14. The method for accepting user interaction with 2-D depictions of 3-D graphics objects of claim 11, wherein the 3-D conical elements comprise a respective pair of 3-D conical elements pointing in opposite directions along one or more of the directions of the mutually orthogonal 3-D coordinate system.
15. The method for accepting user interaction with 2-D depictions of 3-D graphics objects of claim 11, wherein the plurality of user interface elements comprise an opaque centrally drawn element for accepting translation in screen space inputs.
16. A non-transitory machine readable medium storing machine executable code for programming a machine to perform a method, comprising: displaying, on a display, a depiction of an object defined in a 3-D coordinate space, according to definition data for the object stored on a tangible machine readable medium; displaying a depiction of a 3-D manipulator on the display, the depiction comprising a set of user interface elements for accepting user input to manipulate one or more of a position, orientation, and size of the object, in any of the three coordinate directions of the 3-D coordinate space, individually, or concurrently; accepting input through interaction with any user interface element of the 3-D manipulator; and updating the definition data of the object according to the accepted input.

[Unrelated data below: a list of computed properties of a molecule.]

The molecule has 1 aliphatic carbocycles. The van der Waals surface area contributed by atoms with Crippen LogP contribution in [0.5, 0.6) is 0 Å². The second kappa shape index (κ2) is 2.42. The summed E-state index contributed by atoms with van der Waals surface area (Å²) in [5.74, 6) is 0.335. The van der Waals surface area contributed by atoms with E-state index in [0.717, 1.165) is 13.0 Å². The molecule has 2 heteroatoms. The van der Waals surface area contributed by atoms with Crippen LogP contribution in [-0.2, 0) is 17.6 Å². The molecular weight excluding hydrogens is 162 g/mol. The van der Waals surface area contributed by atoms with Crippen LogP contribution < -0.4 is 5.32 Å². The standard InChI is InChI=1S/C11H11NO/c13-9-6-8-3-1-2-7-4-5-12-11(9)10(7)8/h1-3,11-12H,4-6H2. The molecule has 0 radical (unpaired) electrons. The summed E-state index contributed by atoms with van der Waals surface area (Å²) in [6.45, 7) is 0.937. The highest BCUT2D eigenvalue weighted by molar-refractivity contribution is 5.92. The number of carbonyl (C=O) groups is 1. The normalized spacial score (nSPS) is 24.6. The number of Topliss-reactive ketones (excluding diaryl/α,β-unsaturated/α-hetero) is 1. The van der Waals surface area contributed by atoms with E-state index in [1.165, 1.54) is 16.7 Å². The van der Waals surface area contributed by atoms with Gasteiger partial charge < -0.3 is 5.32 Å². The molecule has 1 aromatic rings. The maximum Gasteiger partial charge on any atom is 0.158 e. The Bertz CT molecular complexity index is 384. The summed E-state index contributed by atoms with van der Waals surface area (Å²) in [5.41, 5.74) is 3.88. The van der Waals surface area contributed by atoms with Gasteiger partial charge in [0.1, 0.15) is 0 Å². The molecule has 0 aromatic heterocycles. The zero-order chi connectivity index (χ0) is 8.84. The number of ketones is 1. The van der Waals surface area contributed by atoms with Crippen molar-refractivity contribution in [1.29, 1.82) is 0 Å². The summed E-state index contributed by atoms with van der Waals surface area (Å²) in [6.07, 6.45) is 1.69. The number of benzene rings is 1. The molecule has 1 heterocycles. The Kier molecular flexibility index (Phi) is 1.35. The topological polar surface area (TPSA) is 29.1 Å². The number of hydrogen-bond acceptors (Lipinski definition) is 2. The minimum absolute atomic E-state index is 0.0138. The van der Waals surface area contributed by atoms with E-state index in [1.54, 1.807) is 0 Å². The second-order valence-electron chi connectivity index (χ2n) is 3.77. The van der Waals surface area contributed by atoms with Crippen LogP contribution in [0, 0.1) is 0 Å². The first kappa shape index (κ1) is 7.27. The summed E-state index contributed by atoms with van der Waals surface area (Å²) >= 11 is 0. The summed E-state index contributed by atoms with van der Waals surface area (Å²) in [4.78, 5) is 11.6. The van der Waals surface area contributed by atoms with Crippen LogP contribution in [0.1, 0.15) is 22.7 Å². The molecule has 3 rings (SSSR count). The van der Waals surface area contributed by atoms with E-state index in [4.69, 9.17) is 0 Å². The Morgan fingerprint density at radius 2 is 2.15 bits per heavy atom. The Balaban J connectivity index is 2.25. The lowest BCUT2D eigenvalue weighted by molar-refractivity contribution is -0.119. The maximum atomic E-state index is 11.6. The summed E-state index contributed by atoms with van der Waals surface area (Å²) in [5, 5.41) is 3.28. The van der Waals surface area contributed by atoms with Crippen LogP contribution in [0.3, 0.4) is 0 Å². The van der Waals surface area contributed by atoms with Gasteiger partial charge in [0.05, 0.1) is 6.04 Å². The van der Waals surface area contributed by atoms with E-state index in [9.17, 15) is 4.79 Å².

17. The non-transitory machine readable medium storing machine executable code for programming a machine to perform a method of claim 16, wherein the displaying of the depiction of the 3-D manipulator comprises displaying one or more of the user interface elements consistent in size and position in a 2-D plane of the display, irrespective of a current position of the 3-D manipulator with respect to a viewpoint of the display.
18. The non-transitory machine readable medium storing machine executable code for programming a machine to perform a method of claim 16, wherein the method further comprises accepting input to configure how one or more elements of the 3-D manipulator are depicted on the display.